Our next lesson continues our exploration of functions. We'll reinforce material covered in our last lesson, and go through some example of exactly what happens during function execution. We'll also learn about overloading, when two methods share the same name. Let's get started!
While we've started to use and even write functions, we may be still a bit fuzzy about exactly what happens when a function runs. So let's go through that slowly and carefully using a few examples.
Next, let's think about what happens when one of our functions itself calls another function!
Computer scientists and programmers love patterns. Particularly in code. Frequently, once you've learned how to do one thing with code, you can modify that skeleton to solve other similar problems.
Let's take a concrete example.
The following code determines the count of the number of elements in an array.
Note that this is not a good way to do this—it's better to just use
But we can modify this basic template to solve other problems.
Let's see how.
Searching arrays produces another common pattern. It's different from the example above, because we don't necessarily need to complete the loop. Again, let's walk through the basic template and then consider how to expand it.
Through the rest of our lessons we'll continue to point out patterns that emerge in our programming. And ways to modify the basic pattern to produce more interesting designs!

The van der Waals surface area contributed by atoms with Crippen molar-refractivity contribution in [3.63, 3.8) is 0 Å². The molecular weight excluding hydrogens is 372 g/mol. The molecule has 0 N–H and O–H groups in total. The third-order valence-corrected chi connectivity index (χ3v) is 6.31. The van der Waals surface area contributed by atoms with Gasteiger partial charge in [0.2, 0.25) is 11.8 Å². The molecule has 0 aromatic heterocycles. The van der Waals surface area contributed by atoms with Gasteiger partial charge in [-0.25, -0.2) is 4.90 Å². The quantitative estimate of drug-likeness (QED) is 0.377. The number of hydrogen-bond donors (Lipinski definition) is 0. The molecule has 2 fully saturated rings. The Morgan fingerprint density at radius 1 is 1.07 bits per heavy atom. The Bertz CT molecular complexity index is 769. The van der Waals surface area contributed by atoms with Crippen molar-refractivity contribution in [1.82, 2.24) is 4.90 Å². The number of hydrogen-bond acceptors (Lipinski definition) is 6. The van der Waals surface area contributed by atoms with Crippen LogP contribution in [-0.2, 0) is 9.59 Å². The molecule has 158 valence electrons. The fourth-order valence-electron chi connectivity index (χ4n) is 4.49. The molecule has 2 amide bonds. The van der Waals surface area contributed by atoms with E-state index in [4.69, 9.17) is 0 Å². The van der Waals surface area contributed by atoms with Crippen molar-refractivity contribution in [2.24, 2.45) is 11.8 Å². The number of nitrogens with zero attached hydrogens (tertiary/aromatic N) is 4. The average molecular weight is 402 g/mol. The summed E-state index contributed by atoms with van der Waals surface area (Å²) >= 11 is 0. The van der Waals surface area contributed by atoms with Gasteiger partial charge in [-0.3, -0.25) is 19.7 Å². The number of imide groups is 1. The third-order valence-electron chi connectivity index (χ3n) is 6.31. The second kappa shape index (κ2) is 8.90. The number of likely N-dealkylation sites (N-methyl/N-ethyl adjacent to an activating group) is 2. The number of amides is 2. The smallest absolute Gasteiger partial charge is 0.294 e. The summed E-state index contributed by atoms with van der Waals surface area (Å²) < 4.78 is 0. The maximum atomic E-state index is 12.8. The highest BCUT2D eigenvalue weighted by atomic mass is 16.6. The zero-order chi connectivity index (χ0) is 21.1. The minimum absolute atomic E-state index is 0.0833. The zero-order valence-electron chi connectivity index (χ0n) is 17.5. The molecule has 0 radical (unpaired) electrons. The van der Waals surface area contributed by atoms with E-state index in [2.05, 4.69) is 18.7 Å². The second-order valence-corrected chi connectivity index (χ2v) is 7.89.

Perhaps you noticed something unsettling about the example that starts this lesson:
Note only do we have two functions with the same name—
printIt—but they both work!
Distinguish this from variables, where we can never use the same name twice in the same scope:
Having multiple methods with the same name is known as method overloading. We don't use this feature often, but you may see it in other Java code that you work with.
When two methods have the same name Java must be able to distinguish them from each other when they are used. So, if two methods have the same name, something must be different about them. The walkthrough below describes how Java can tell them apart.
If you have been watching carefully, you've already seen something new in this lesson:
When a function doesn't return a value, you declare it with the
void return type.
void functions can still use
return, but can't return a value.
The result of calling a
void function can also not be used in an assignment or statement: